Yeah, yeah, life is suffering.
You don’t need to remind a cancer patient; they’re pretty clear on that. Nobody wants any more of it. But what happens when we embrace and befriend our suffering? When we get curious about it, and accept that, as the Buddhists say, “life is suffering.”
It sounds depressing, right?
But the suffering they refer to isn’t quite what we think. In fact, the Pali and Sanskrit word dukkha which is translated to suffering, is much more complex. Metaphorically, it refers to a wheel off its axle, and can be more literally translated to “life does not satisfy.”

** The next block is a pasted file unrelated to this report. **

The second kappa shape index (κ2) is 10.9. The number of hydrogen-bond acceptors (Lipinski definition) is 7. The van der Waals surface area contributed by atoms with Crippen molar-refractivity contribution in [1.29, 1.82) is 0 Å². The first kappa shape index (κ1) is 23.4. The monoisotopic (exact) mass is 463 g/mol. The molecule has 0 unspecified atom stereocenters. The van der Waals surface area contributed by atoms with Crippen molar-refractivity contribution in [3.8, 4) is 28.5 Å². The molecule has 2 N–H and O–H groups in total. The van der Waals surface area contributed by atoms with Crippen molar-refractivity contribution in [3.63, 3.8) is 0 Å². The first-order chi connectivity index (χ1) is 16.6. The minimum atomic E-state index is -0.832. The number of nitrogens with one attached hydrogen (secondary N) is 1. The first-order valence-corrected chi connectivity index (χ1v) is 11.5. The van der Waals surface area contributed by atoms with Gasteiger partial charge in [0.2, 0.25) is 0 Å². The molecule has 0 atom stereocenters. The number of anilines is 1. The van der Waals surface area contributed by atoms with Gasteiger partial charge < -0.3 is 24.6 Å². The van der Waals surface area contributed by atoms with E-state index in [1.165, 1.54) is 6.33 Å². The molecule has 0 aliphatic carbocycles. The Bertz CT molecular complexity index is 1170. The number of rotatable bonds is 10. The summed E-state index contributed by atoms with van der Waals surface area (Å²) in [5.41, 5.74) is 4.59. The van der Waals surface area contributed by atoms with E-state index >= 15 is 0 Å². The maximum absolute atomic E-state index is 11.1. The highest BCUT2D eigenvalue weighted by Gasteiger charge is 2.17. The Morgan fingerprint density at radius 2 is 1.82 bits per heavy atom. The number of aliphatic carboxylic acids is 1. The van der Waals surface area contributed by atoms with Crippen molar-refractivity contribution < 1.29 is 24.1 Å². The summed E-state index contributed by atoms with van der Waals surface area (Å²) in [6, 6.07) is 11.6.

How to suffer like a Buddhist
Suffering isn’t pain. Pain is pain, and it’s real, and no-one wants it. But suffering in the Buddhist sense isn’t pain (which is a normal part of life), but rather all the things we do, consciously or not, to resist, deny, or suppress that pain, especially emotional pain. The ways we grasp at things we can’t have or refuse to accept changes; the ways we live in our disappointments. That is the suffering the Buddha calls his followers to accept and work through.
When we can accept our pain as it is, with curiosity and an open heart, and without the envelope of suffering we have put it in, we can move through it with more compassion and self-love.